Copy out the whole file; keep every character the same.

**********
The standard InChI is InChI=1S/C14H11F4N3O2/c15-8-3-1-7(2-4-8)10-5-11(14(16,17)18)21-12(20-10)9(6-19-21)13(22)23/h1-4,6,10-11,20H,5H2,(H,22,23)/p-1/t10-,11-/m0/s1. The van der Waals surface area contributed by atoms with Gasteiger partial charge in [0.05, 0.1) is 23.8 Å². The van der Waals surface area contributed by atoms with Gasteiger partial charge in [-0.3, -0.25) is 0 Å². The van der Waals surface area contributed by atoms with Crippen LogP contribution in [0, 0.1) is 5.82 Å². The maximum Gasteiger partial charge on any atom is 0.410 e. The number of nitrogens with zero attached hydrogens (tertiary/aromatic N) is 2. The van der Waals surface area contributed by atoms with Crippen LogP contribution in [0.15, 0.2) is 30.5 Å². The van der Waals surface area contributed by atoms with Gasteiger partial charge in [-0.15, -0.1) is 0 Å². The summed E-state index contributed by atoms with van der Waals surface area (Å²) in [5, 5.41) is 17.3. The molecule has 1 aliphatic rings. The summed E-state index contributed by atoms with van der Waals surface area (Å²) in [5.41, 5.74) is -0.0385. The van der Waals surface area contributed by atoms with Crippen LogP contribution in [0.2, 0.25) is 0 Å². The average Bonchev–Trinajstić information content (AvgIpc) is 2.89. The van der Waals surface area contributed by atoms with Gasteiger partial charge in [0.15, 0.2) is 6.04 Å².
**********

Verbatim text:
The standard InChI is InChI=1S/C14H11F4N3O2/c15-8-3-1-7(2-4-8)10-5-11(14(16,17)18)21-12(20-10)9(6-19-21)13(22)23/h1-4,6,10-11,20H,5H2,(H,22,23)/p-1/t10-,11-/m0/s1. The van der Waals surface area contributed by atoms with Gasteiger partial charge in [0.05, 0.1) is 23.8 Å². The van der Waals surface area contributed by atoms with Gasteiger partial charge in [-0.3, -0.25) is 0 Å². The van der Waals surface area contributed by atoms with Crippen LogP contribution in [0, 0.1) is 5.82 Å². The maximum Gasteiger partial charge on any atom is 0.410 e. The number of nitrogens with zero attached hydrogens (tertiary/aromatic N) is 2. The van der Waals surface area contributed by atoms with Crippen LogP contribution in [0.15, 0.2) is 30.5 Å². The van der Waals surface area contributed by atoms with Gasteiger partial charge in [-0.15, -0.1) is 0 Å². The summed E-state index contributed by atoms with van der Waals surface area (Å²) in [5, 5.41) is 17.3. The molecule has 1 aliphatic rings. The summed E-state index contributed by atoms with van der Waals surface area (Å²) in [5.41, 5.74) is -0.0385. The van der Waals surface area contributed by atoms with Crippen LogP contribution in [0.2, 0.25) is 0 Å². The average Bonchev–Trinajstić information content (AvgIpc) is 2.89. The van der Waals surface area contributed by atoms with Gasteiger partial charge in [0.15, 0.2) is 6.04 Å².